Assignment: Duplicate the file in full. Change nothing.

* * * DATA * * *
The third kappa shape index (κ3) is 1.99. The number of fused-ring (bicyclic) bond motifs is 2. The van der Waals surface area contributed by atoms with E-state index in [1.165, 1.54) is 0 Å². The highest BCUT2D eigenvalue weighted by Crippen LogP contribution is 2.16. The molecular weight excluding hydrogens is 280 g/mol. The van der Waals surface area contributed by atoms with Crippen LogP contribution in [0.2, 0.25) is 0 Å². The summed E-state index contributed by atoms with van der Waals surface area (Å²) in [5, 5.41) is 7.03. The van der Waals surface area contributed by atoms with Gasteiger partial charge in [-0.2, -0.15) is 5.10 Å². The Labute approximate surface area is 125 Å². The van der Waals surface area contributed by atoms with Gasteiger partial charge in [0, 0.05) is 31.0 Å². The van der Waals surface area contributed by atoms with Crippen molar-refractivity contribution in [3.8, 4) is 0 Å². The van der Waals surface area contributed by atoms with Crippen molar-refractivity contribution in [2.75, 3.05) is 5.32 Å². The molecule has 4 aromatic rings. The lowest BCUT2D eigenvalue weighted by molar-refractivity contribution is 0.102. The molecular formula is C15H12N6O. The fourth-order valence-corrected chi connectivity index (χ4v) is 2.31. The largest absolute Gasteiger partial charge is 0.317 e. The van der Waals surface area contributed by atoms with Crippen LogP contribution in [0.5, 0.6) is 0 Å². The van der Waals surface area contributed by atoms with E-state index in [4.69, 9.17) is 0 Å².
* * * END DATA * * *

The third kappa shape index (κ3) is 1.99. The number of fused-ring (bicyclic) bond motifs is 2. The van der Waals surface area contributed by atoms with E-state index in [1.165, 1.54) is 0 Å². The highest BCUT2D eigenvalue weighted by Crippen LogP contribution is 2.16. The molecular weight excluding hydrogens is 280 g/mol. The van der Waals surface area contributed by atoms with Crippen LogP contribution in [0.2, 0.25) is 0 Å². The summed E-state index contributed by atoms with van der Waals surface area (Å²) in [5, 5.41) is 7.03. The van der Waals surface area contributed by atoms with Gasteiger partial charge in [-0.2, -0.15) is 5.10 Å². The Labute approximate surface area is 125 Å². The van der Waals surface area contributed by atoms with Gasteiger partial charge in [0, 0.05) is 31.0 Å². The van der Waals surface area contributed by atoms with Crippen molar-refractivity contribution in [3.8, 4) is 0 Å². The van der Waals surface area contributed by atoms with Crippen molar-refractivity contribution in [2.75, 3.05) is 5.32 Å². The molecule has 4 aromatic rings. The lowest BCUT2D eigenvalue weighted by molar-refractivity contribution is 0.102. The molecular formula is C15H12N6O. The fourth-order valence-corrected chi connectivity index (χ4v) is 2.31. The largest absolute Gasteiger partial charge is 0.317 e. The van der Waals surface area contributed by atoms with Crippen LogP contribution in [0.5, 0.6) is 0 Å². The van der Waals surface area contributed by atoms with E-state index in [4.69, 9.17) is 0 Å².